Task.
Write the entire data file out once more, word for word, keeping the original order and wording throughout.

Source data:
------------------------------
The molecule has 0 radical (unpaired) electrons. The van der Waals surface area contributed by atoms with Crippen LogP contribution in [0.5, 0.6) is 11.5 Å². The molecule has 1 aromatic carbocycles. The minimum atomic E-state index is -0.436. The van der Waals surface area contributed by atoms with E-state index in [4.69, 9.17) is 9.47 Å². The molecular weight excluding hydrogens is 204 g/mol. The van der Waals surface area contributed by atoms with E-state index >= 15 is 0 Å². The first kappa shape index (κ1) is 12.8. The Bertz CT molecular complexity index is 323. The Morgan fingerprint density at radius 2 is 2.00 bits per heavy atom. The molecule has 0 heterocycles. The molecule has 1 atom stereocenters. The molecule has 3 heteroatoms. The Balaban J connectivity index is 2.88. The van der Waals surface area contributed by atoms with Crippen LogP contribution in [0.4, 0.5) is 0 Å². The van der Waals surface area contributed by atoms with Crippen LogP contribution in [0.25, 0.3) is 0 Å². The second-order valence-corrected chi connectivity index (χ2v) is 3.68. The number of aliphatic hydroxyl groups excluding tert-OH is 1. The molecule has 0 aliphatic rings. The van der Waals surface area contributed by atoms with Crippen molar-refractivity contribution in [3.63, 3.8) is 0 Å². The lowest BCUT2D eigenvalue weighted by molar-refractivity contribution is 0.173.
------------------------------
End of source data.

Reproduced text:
The molecule has 0 radical (unpaired) electrons. The van der Waals surface area contributed by atoms with Crippen LogP contribution in [0.5, 0.6) is 11.5 Å². The molecule has 1 aromatic carbocycles. The minimum atomic E-state index is -0.436. The van der Waals surface area contributed by atoms with E-state index in [4.69, 9.17) is 9.47 Å². The molecular weight excluding hydrogens is 204 g/mol. The van der Waals surface area contributed by atoms with E-state index >= 15 is 0 Å². The first kappa shape index (κ1) is 12.8. The Bertz CT molecular complexity index is 323. The Morgan fingerprint density at radius 2 is 2.00 bits per heavy atom. The molecule has 0 heterocycles. The molecule has 1 atom stereocenters. The molecule has 3 heteroatoms. The Balaban J connectivity index is 2.88. The van der Waals surface area contributed by atoms with Crippen LogP contribution in [0.4, 0.5) is 0 Å². The van der Waals surface area contributed by atoms with Crippen LogP contribution in [0.25, 0.3) is 0 Å². The second-order valence-corrected chi connectivity index (χ2v) is 3.68. The number of aliphatic hydroxyl groups excluding tert-OH is 1. The molecule has 0 aliphatic rings. The van der Waals surface area contributed by atoms with Crippen molar-refractivity contribution in [3.63, 3.8) is 0 Å². The lowest BCUT2D eigenvalue weighted by molar-refractivity contribution is 0.173.